run in the rainforest barefooted and are the guardians of the rainforest called the Montes Azules Biosphere Reserve.

When I arrived at the lacandon village called Naha it was being threatened by people invading their land and illegally cutting trees. They where in a state of crisis and told me that the people cutting down the trees would kill anyone who came

near or who tried to stop them. With two lacandon guides I hiked through the jungle. When we got close to the area - about 1 kilometre from where the trees were being cut - the lacandon guides told me I was

on my own. I tried to be brave in front of them - as if I did th is everyd ay - I tried to stop thinking I was insane ... so I continued into the jungle hiding behind the bushes and trees as I crept along photographing the cut trees. Fortunately nobody saw me and when I returned to Naha village, the lacandons knew I wasn't there to exploit them - I was there to tell their story. They accepted me into their village and let me photograph their leader, Chan K'in Viejo, and rituals that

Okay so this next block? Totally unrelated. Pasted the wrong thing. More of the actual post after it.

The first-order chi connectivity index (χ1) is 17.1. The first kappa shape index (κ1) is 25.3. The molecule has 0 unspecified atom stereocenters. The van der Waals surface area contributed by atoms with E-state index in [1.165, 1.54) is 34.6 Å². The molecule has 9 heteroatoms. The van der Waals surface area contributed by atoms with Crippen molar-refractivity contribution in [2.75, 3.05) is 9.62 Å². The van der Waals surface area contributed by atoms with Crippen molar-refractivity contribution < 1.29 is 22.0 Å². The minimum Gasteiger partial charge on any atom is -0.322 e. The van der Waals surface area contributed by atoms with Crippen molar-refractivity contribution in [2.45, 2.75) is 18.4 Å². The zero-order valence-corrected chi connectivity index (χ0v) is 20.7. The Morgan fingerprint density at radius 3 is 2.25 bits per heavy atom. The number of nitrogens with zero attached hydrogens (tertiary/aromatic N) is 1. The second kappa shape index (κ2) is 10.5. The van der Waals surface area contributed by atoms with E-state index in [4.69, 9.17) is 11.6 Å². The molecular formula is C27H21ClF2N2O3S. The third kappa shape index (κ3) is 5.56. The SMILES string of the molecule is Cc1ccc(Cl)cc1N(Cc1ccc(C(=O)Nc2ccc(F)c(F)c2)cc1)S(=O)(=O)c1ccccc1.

I began shooting with some of my father's old cameras. I still have the old Rolleiflex Twin Lens Reflex f/2.8 and occasionally I'll shoot some film with it. It's my organic roots in photography - using film with a camera

you manually focus and expose. There's

a very real organic tactile beauty in that process for me and

it has helped me translate that organic quality into digital photography.


:> Jose Mendoza, a Mam Mayan from La Ventosa vi Ilage in the Sier ra De Los Cue h u matanes, H uehuetenango District, Guatemala, Central Am erica.

few outsiders had ever seen at that time.

I was the only non-Lacandon person there and had an authentic immersion into their cultu re. It was a g re at 0 p portunity to se rve a greater cause doing my lifework and being a voice for Indigenous people of the Earth.